It wasn’t only Consumers who were jittery about stock market falls. Media report that President Trump held a conference call with bank CEOs on Wednesday amid the sharp fall in stocks. Sources suggest the CEOs responded by saying the consumer is doing well, while the trade dispute is damaging the outlook for capital spending. While this at face value suggests President Trump is sensitive to stock market falls, a sharper fall in stocks is likely needed to see the President change tack. This sentiment was confirmed this morning with Trump in an interview stating he is not ready to make a deal with China and that the US can do a lot of things if the economy slows down. That suggests Trump will be jawboning/relying on the Fed to stimulate the economy with Trump stating “if it slowed down it’s because I have to take on China and some other countries”. Kudlow also on the weekend played into this view, stating the US is in a “kind of technological war with China”. On Huawei, the temporary licences that are due to expire today could be extended, though Trump has said he will make his decision tomorrow.

In FX, the major moves were in the NZD and GBP. The Kiwi fell some -0.3% to  0.6433 with a weak Manufacturing PMI weighing – the PMI hits its lowest level since 2012 at 48.2 with weakness in the Employment and New Orders Indexes. Moves in GBP were driven by further talks amongst Parliamentarians to avoid a no-deal Brexit (GBP +0.4% to 1.2163). So far talks are only in the preliminary stages with push-back on suggestions of having Corbyn as a temporary PM, but it is a space worth watching closely when Parliament resumes in September. Betting markets currently ascribe around a 40% chance of a no-deal Brexit.

Australia’s Housing Market looks to have continued its stabilisation with the preliminary auction clearance rate at its highest level in over two years at 76.6% (the final rate is expected to be around 70% which would be the highest since May 2017). The one area of caution though is that volumes are down by around 35% compared to last year with around 1,221 auctions on the weekend.

Finally, with the RBA having limited conventional scope to ease policy, speculation has picked up on what form an Australian-style QE could take and under what conditions it would be warranted. Former RBA Deputy Governor Stephen Grenville this morning writes in the AFR that QE has “proven to have only limited uses – and none of them apply to Australia outside of a crisis” (see AFR article for details).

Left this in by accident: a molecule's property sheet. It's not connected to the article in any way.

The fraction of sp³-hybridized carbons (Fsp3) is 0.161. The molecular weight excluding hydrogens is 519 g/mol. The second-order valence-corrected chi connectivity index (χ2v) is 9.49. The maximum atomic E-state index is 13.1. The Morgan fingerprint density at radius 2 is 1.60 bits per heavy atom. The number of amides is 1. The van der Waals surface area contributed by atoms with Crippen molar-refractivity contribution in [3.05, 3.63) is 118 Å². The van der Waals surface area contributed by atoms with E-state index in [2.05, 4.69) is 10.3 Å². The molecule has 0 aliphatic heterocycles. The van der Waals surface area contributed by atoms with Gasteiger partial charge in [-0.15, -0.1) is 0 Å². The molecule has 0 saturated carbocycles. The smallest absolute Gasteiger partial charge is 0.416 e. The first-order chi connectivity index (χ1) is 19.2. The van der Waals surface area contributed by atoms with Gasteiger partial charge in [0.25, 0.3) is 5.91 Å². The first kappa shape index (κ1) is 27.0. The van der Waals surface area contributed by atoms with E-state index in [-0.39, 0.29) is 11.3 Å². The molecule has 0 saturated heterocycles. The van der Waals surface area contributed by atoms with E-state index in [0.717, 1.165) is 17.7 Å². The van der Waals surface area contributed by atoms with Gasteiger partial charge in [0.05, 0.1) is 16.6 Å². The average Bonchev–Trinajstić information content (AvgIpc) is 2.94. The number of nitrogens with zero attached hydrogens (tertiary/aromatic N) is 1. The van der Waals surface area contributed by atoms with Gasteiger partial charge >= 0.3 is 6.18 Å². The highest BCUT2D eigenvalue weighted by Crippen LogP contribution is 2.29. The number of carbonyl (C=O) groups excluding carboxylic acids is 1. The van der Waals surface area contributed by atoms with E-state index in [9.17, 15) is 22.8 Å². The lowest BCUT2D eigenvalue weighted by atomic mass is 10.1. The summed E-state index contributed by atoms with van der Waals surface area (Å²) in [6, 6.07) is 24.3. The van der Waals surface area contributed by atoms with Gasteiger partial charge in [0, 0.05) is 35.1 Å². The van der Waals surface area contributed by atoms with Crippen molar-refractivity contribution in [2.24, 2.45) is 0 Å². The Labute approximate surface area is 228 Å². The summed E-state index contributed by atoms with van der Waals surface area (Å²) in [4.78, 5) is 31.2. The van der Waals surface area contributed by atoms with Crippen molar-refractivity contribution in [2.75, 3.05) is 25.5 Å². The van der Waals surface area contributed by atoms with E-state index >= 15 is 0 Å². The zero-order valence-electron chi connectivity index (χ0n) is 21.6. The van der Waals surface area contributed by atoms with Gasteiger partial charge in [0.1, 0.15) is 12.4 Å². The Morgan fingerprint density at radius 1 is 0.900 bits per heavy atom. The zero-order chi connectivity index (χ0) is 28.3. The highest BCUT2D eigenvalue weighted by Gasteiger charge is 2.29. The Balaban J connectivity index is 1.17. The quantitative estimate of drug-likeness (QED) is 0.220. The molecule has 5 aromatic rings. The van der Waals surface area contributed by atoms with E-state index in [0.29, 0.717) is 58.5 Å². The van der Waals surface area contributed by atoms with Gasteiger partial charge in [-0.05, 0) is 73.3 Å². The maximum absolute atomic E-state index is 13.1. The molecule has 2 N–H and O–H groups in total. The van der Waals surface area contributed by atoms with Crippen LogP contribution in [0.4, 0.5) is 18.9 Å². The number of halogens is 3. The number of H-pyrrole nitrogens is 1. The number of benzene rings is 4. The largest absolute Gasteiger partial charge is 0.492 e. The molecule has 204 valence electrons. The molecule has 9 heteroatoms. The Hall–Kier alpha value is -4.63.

Coming up today and week ahead

It is a very day quiet ahead for markets with little on the radar apart from the NZ Services PMI and Japanese Trade Balance. The week though will start to pick-up from Tuesday with a number of key risk events, including the possibility of a no-confidence vote in the Italian Parliament, FOMC Minutes on Wednesday, ECB Minutes on Thursday along with the flash PMIs. The flash PMIs will be important in helping to assess whether the known slowdown in the manufacturing sector is weighing on the larger services sector – Germany’s Q2 GDP last week suggests it is starting to. In central bank speak the Fed’s Jackson Hole Symposium on “Challenges for Monetary Policy” starts on Thursday and is going through to Saturday. Fed Chair Powell speaks at the Symposium on Friday along with Australia’s own RBA Governor Lowe on Saturday, while at home the RBA Minutes come out on Tuesday though are unlikely to contain new information given Lowe’s recent Parliamentary Testimony. Markets will also be focused on any developments on trade, some development may occur with G7 leaders meeting at the weekend. As for today’s events in detail, we get:

  • NZ Services PMI (10.30am local; 8.30pm AEST): Greater than usual focus given the Manufacturing PMI hits its lowest level since 2012 at 48.2 with weakness in the Employment and New Orders Indexes. Last month the Services PMI was 52.7.
  • JN Trade Balance (8.50am local; 9.50am AEST): Trade balance is expected to contract with both exports and imports expected to be -2.3% y/y, leaving the adjusted trade balance at -¥150.8bn.
  • EZ Final-CPI (11.00am local; 7.00pm AEST): The final-CPI for July is expected to leave Core CPI at 0.9% y/y, though the headline is expected to be revised lower to 1.1% from the flash of 1.3%.
  • Fed’s Rosengren (voter, hawkish) (time unknown): Rosengren is speaking in an exclusive Bloomberg interview. Note Rosengren dissented from the July rate cut and focus will be on whether he holds this view despite the recent deterioration in global sentiment. His dovish counterparts appear to be becoming more concerned about the outlook and last week hinted at more pre-emptive action being necessary.

Market prices